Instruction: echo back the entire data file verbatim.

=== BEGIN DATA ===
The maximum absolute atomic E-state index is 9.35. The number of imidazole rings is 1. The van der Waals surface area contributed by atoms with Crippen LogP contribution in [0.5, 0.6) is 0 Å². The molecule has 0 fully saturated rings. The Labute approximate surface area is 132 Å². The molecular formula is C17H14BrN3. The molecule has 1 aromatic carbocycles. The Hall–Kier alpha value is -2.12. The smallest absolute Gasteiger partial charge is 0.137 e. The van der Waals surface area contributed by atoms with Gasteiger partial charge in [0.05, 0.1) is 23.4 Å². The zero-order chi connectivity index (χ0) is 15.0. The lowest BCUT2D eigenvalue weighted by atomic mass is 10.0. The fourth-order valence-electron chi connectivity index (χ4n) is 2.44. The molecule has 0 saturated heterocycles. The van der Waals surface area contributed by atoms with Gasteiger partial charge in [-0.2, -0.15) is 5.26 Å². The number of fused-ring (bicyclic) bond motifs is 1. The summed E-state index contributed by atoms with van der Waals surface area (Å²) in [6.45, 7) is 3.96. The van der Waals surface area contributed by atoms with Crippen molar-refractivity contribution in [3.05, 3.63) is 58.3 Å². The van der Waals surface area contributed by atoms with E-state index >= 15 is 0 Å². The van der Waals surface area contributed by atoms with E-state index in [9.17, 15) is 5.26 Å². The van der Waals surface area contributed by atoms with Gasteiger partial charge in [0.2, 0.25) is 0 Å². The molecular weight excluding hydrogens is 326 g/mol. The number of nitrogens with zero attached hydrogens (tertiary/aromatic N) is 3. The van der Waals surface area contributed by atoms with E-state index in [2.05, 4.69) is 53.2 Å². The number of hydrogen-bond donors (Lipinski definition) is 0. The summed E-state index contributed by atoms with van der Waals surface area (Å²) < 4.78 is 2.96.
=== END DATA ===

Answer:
The maximum absolute atomic E-state index is 9.35. The number of imidazole rings is 1. The van der Waals surface area contributed by atoms with Crippen LogP contribution in [0.5, 0.6) is 0 Å². The molecule has 0 fully saturated rings. The Labute approximate surface area is 132 Å². The molecular formula is C17H14BrN3. The molecule has 1 aromatic carbocycles. The Hall–Kier alpha value is -2.12. The smallest absolute Gasteiger partial charge is 0.137 e. The van der Waals surface area contributed by atoms with Gasteiger partial charge in [0.05, 0.1) is 23.4 Å². The zero-order chi connectivity index (χ0) is 15.0. The lowest BCUT2D eigenvalue weighted by atomic mass is 10.0. The fourth-order valence-electron chi connectivity index (χ4n) is 2.44. The molecule has 0 saturated heterocycles. The van der Waals surface area contributed by atoms with Gasteiger partial charge in [-0.2, -0.15) is 5.26 Å². The number of fused-ring (bicyclic) bond motifs is 1. The summed E-state index contributed by atoms with van der Waals surface area (Å²) in [6.45, 7) is 3.96. The van der Waals surface area contributed by atoms with Crippen molar-refractivity contribution in [3.05, 3.63) is 58.3 Å². The van der Waals surface area contributed by atoms with E-state index >= 15 is 0 Å². The van der Waals surface area contributed by atoms with E-state index in [9.17, 15) is 5.26 Å². The van der Waals surface area contributed by atoms with Gasteiger partial charge in [0.2, 0.25) is 0 Å². The molecular weight excluding hydrogens is 326 g/mol. The number of nitrogens with zero attached hydrogens (tertiary/aromatic N) is 3. The van der Waals surface area contributed by atoms with E-state index in [2.05, 4.69) is 53.2 Å². The number of hydrogen-bond donors (Lipinski definition) is 0. The summed E-state index contributed by atoms with van der Waals surface area (Å²) < 4.78 is 2.96.